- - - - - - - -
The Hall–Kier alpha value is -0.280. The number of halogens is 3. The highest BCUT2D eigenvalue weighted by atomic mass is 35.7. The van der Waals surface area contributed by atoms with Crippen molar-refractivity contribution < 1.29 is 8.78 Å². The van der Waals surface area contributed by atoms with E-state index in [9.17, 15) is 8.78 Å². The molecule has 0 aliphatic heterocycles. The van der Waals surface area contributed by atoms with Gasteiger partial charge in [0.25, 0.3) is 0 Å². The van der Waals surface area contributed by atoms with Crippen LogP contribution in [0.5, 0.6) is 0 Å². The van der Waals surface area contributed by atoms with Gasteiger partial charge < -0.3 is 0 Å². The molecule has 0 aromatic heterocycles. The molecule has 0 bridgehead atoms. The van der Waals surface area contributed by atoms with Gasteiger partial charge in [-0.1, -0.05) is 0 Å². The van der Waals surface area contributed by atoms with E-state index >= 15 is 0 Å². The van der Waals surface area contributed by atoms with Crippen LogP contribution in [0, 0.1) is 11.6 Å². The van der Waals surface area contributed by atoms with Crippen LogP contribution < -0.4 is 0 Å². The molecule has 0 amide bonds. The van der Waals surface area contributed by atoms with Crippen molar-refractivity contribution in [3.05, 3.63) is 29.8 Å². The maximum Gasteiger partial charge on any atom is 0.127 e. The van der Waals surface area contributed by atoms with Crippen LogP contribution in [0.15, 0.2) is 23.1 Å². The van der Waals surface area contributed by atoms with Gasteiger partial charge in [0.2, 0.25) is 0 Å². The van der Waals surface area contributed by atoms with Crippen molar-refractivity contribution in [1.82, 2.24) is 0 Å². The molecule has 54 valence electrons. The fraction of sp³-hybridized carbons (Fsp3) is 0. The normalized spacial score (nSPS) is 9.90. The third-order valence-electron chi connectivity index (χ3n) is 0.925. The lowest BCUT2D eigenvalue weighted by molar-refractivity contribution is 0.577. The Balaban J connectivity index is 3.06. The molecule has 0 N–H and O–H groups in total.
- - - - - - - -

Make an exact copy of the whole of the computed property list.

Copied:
The Hall–Kier alpha value is -0.280. The number of halogens is 3. The highest BCUT2D eigenvalue weighted by atomic mass is 35.7. The van der Waals surface area contributed by atoms with Crippen molar-refractivity contribution < 1.29 is 8.78 Å². The van der Waals surface area contributed by atoms with E-state index in [9.17, 15) is 8.78 Å². The molecule has 0 aliphatic heterocycles. The van der Waals surface area contributed by atoms with Gasteiger partial charge in [0.25, 0.3) is 0 Å². The van der Waals surface area contributed by atoms with Crippen LogP contribution in [0.5, 0.6) is 0 Å². The van der Waals surface area contributed by atoms with Gasteiger partial charge < -0.3 is 0 Å². The molecule has 0 aromatic heterocycles. The molecule has 0 bridgehead atoms. The van der Waals surface area contributed by atoms with Gasteiger partial charge in [-0.1, -0.05) is 0 Å². The van der Waals surface area contributed by atoms with E-state index >= 15 is 0 Å². The van der Waals surface area contributed by atoms with Crippen LogP contribution in [0, 0.1) is 11.6 Å². The van der Waals surface area contributed by atoms with Crippen LogP contribution < -0.4 is 0 Å². The molecule has 0 amide bonds. The van der Waals surface area contributed by atoms with Crippen molar-refractivity contribution in [3.05, 3.63) is 29.8 Å². The maximum Gasteiger partial charge on any atom is 0.127 e. The van der Waals surface area contributed by atoms with Crippen LogP contribution in [0.15, 0.2) is 23.1 Å². The van der Waals surface area contributed by atoms with Gasteiger partial charge in [0.2, 0.25) is 0 Å². The van der Waals surface area contributed by atoms with Crippen molar-refractivity contribution in [1.82, 2.24) is 0 Å². The molecule has 54 valence electrons. The fraction of sp³-hybridized carbons (Fsp3) is 0. The normalized spacial score (nSPS) is 9.90. The third-order valence-electron chi connectivity index (χ3n) is 0.925. The lowest BCUT2D eigenvalue weighted by molar-refractivity contribution is 0.577. The Balaban J connectivity index is 3.06. The molecule has 0 N–H and O–H groups in total.